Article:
Urban JD, Thompson CM, Plunkett LM, Perry CS, Haws LC. 2015. A state of the science copper reference dose for soil remediation. Presented at the Society of Toxicology’s 54th Annual Meeting, March 22-26, San Diego, CA.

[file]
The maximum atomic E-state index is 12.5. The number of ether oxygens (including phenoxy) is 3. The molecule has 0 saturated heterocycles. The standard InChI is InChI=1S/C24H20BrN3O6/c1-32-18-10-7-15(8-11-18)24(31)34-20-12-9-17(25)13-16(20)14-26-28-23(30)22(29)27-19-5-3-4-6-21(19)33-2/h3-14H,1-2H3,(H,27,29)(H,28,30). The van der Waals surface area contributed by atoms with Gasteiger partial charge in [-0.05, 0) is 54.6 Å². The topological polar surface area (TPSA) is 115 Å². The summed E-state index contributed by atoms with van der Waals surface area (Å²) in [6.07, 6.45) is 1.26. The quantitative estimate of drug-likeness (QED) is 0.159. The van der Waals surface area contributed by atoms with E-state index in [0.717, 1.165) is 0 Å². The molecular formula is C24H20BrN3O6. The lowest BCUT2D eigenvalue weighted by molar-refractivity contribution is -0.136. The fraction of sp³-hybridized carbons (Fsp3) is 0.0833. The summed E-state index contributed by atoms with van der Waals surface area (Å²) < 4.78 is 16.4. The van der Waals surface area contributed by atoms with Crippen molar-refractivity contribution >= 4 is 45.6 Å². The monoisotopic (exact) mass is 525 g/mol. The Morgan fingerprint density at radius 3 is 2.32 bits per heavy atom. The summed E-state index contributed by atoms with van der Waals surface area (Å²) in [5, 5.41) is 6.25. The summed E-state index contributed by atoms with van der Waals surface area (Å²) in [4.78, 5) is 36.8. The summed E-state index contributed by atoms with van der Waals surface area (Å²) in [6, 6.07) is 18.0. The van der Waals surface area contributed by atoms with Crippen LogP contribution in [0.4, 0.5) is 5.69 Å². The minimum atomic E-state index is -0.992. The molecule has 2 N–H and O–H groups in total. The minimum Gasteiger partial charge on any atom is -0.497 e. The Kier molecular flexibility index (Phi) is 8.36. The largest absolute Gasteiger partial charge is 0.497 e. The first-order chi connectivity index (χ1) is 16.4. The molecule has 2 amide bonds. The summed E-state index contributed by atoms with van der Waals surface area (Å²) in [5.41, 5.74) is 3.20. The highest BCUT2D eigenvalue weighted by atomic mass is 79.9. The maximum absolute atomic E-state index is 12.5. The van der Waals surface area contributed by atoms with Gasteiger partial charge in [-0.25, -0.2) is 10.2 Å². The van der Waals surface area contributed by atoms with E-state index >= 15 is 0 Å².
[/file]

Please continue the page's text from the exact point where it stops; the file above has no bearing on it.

Copper (Cu) is an essential micronutrient that has a U-shaped dose-response curve, with both chronic deficiency and excess resulting in adverse effects. Although acute excess intake can produce transient GI symptoms, chronic intake of excess Cu leads to Cu accumulation in the liver, and the resulting oxidative stress can lead to cirrhosis, followed by kidney and CNS damage. The dose-response relationship for Cu, therefore, presents a challenge for risk assessment. The current USEPA reference dose (RfD) (0.04 mg Cu/kg/d) is based on an abstract describing an acute poisoning event at a 1950s cocktail party. More recently, a review by an expert panel indicated steep dose-response curves and a narrow margin of safety between Cu essentiality and excess; this effort, however, was not intended to identify individual points of departure that could be used to derive copper RfD values. Given the availability of more recent data that is both more robust and relevant, an effort was undertaken to develop a chronic RfD that reflects the current state of the science and is appropriate for deriving soil remediation standards. Since such standards assume risks and hazards based on chronic exposures, we focused our review of the Cu toxicology literature on repeated exposure scenarios and measures of chronic toxicity where possible. Four critical Cu toxicology studies were identified (two human, one monkey, one rat), and points of departure were derived. Benchmark dose modeling was performed when possible; otherwise NOAEL and LOAEL values were used. Candidate RfDs based on typical risk assessment practices for human and animal studies led to similar values, ranging from 0.1 to 0.35 mg/kg/d. Based on the overall weight of the evidence from the above studies, an RfD of 0.1 mg/kg/d is proposed based on evidence that 0.13 mg/kg/d is safe to adults and 0.29 mg/kg/d has been reported to be safe for infants.